http://www.anandtech.com/cpuchipsets/showdoc.aspx?i=248....)

It may not make sense to worry too much about upgradeability. I don't recall
the details of what I've read of AMD's roadmap, but I believe that the
desktop CPUs are supposed to be moving to a new socket and DDR2 next year.

HTH.

Bob Knowlden


Address may be scrambled. Replace nkbob with bobkn.

"Andre Willey" <andre@cix.REMOVECAPITALS.co.uk> wrote in message
news:Xns96A7DF3E612F2andrecixcouk@195.188.240.200...
> I'm in the process of planning either a fairly drastic upgrade, or more
> likely a new-build and migration of current Windows XP Home system. UK
> based, in case that makes any difference.
>
> I've got an oldish Athlon 1GHz machine which I've upgraded about as far
> as I'm happy doing, and really want to get something a lot faster for
> realtime video, MPEG/DivX compression runs, potentially some PVR use,
> etc. Not much use for games really.
>
> I'm thinking of sticking with AMD processors and maybe an Asus mobo as my
> current one has served me well. Although X2 is currently out of my price
> range, I would intend to get a Socket 939 board & processor so I've got
> that upgarde option when the prices come down. Not decided whether to
> keep the case or just build from scratch and move the drives over. What
> fans will I need for this modern heat-producing stuff?
>
> My current graphics card is an ATI All-in-Wonder 9800 dual-head, but it's
> AGP and most new boards seem to use PCI-Express - which I'm not really
> all that familiar with, other than knowing I can't stick an AGP card into
> it! The video-in facilities I bought it for will most likely be made
> obsolete when I get a digital TV card (which will include video-in
> anyway) so I may just get a new graphics card if sticking with my current
> one (which is only 9 months old, sob!) will compromise the rest of the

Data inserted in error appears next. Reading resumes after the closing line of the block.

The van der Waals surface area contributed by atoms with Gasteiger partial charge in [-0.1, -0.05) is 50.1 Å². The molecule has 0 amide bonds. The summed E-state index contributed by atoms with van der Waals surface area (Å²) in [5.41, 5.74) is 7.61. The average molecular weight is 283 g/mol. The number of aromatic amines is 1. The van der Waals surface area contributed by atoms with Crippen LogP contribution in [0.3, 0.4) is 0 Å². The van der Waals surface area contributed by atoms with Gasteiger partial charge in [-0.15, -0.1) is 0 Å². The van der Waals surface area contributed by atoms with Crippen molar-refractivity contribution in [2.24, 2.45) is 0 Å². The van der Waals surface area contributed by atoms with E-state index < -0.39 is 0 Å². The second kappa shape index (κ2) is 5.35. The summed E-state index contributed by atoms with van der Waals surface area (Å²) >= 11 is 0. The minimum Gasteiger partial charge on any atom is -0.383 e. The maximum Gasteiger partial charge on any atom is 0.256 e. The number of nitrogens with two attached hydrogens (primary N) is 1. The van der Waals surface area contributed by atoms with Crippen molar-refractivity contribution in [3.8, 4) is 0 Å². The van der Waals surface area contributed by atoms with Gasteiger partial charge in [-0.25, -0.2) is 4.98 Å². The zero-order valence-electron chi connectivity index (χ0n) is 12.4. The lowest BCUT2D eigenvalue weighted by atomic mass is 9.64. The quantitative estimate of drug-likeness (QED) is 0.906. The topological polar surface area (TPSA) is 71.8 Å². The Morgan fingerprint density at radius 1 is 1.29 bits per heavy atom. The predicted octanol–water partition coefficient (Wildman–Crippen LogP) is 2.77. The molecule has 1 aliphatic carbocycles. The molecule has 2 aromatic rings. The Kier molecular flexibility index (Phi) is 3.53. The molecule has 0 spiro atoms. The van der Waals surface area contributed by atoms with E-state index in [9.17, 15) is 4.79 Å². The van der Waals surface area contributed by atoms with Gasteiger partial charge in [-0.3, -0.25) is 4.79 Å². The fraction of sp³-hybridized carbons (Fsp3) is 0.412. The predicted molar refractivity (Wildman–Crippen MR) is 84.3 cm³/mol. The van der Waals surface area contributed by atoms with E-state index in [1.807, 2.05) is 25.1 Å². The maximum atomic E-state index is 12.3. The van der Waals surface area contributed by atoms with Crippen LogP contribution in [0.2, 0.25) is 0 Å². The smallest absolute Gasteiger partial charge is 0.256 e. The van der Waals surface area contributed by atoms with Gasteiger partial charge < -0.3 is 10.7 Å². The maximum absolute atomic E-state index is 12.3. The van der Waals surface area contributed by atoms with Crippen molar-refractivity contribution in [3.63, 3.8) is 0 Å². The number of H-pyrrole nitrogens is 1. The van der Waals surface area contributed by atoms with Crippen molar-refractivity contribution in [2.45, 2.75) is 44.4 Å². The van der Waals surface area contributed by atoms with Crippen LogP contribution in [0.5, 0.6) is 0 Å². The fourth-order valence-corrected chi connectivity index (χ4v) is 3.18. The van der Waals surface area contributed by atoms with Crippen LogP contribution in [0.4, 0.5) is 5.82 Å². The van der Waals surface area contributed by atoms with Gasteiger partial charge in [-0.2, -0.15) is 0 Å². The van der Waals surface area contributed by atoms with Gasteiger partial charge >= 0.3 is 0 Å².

> system.
>
> I guess I'm looking for some tips on what mobo/processor options I've got
> open to me for a well-specified, fairly fast but not too expensive setup.
> I think all mobos seem to include lots of USB 2 ports, Firewire, 7.1 on-
> board audio & optical in/out, network, etc. ports. On-board RAID would be
> nice for data security of big video files, but those drives will come
> later.
>
> I also want something that's going to be fairly simple to set up for
> someone with some PC knowledge but by *no* means an expert DIYer! In
> short, any advice you folks here can offer would be much appreciated...
>
> Kind Regards,
>
> Andre
> --
> Andre Willey
>
> Address edited to avoid spam. Please remove the letters shown in CAPITALS
> from my quoted email address to contact me directly. Thanks!
> Visit http://www.cix.co.uk/~neverland/dlp/ for the Disneyland-Paris FAQ
> List.
Anonymous
a b B Homebuilt system
a b U Graphics card
August 4, 2005 11:18:33 PM

Archived from groups: alt.comp.hardware.pc-homebuilt (More info?)

> The nForce3 boards are supposed to have the best performance, but I have
> been happy for nearly a year with my Asus A8V Deluxe (Via chipset).

Supposedly, but Tom's Hardware's CPU guide has the chips running faster on
the KT800 chipset than the nForce 3. Benchmarks can be skewed, but they've
pretty much covered every major benchmark, so it's pretty accurate. I've had
great experiences with Via, but nVidia isn't known for writing the best
drivers. Howeve, I believe the newest chipsets from both have nVidia out
front in benchmarks.

> It may not make sense to worry too much about upgradeability. I don't
> recall the details of what I've read of AMD's roadmap, but I believe that
> the desktop CPUs are supposed to be moving to a new socket and DDR2 next
> year.

Socket M2. Supposedly, the new socket only brings DDR2 compatibility. I
guess it also provides for future sustainability for the X2 processor, as it
might eventually max out the socket 939.
!